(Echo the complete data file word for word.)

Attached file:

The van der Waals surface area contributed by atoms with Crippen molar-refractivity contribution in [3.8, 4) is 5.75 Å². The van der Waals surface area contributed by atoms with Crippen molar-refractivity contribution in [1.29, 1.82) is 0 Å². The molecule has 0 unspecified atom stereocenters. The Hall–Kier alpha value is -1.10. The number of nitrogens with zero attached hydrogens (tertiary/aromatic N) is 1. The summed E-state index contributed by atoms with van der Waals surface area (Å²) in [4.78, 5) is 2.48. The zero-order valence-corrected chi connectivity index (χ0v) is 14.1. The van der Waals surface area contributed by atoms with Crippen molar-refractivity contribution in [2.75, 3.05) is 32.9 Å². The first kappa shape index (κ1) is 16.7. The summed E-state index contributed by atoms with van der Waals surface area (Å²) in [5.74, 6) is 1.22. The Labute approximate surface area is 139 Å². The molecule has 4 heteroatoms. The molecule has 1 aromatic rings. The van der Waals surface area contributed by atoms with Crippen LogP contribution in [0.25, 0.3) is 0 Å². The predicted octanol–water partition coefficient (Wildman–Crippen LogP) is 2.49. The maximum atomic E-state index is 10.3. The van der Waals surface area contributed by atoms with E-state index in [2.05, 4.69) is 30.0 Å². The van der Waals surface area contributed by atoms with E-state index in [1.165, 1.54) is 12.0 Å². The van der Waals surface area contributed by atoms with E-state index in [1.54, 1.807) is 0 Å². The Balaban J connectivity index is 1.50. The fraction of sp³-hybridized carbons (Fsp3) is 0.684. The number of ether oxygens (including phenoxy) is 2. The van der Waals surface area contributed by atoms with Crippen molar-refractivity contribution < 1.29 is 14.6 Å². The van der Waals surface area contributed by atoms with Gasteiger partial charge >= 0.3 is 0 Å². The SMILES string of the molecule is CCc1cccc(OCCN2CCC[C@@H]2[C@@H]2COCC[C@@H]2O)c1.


The van der Waals surface area contributed by atoms with Crippen molar-refractivity contribution in [3.8, 4) is 5.75 Å². The van der Waals surface area contributed by atoms with Crippen molar-refractivity contribution in [1.29, 1.82) is 0 Å². The molecule has 0 unspecified atom stereocenters. The Hall–Kier alpha value is -1.10. The number of nitrogens with zero attached hydrogens (tertiary/aromatic N) is 1. The summed E-state index contributed by atoms with van der Waals surface area (Å²) in [4.78, 5) is 2.48. The zero-order valence-corrected chi connectivity index (χ0v) is 14.1. The van der Waals surface area contributed by atoms with Crippen molar-refractivity contribution in [2.75, 3.05) is 32.9 Å². The first kappa shape index (κ1) is 16.7. The summed E-state index contributed by atoms with van der Waals surface area (Å²) in [5.74, 6) is 1.22. The Labute approximate surface area is 139 Å². The molecule has 4 heteroatoms. The molecule has 1 aromatic rings. The van der Waals surface area contributed by atoms with Crippen LogP contribution in [0.25, 0.3) is 0 Å². The predicted octanol–water partition coefficient (Wildman–Crippen LogP) is 2.49. The maximum atomic E-state index is 10.3. The van der Waals surface area contributed by atoms with E-state index in [2.05, 4.69) is 30.0 Å². The van der Waals surface area contributed by atoms with E-state index in [1.165, 1.54) is 12.0 Å². The van der Waals surface area contributed by atoms with E-state index in [1.54, 1.807) is 0 Å². The Balaban J connectivity index is 1.50. The fraction of sp³-hybridized carbons (Fsp3) is 0.684. The number of ether oxygens (including phenoxy) is 2. The van der Waals surface area contributed by atoms with Crippen molar-refractivity contribution < 1.29 is 14.6 Å². The van der Waals surface area contributed by atoms with Gasteiger partial charge >= 0.3 is 0 Å². The SMILES string of the molecule is CCc1cccc(OCCN2CCC[C@@H]2[C@@H]2COCC[C@@H]2O)c1.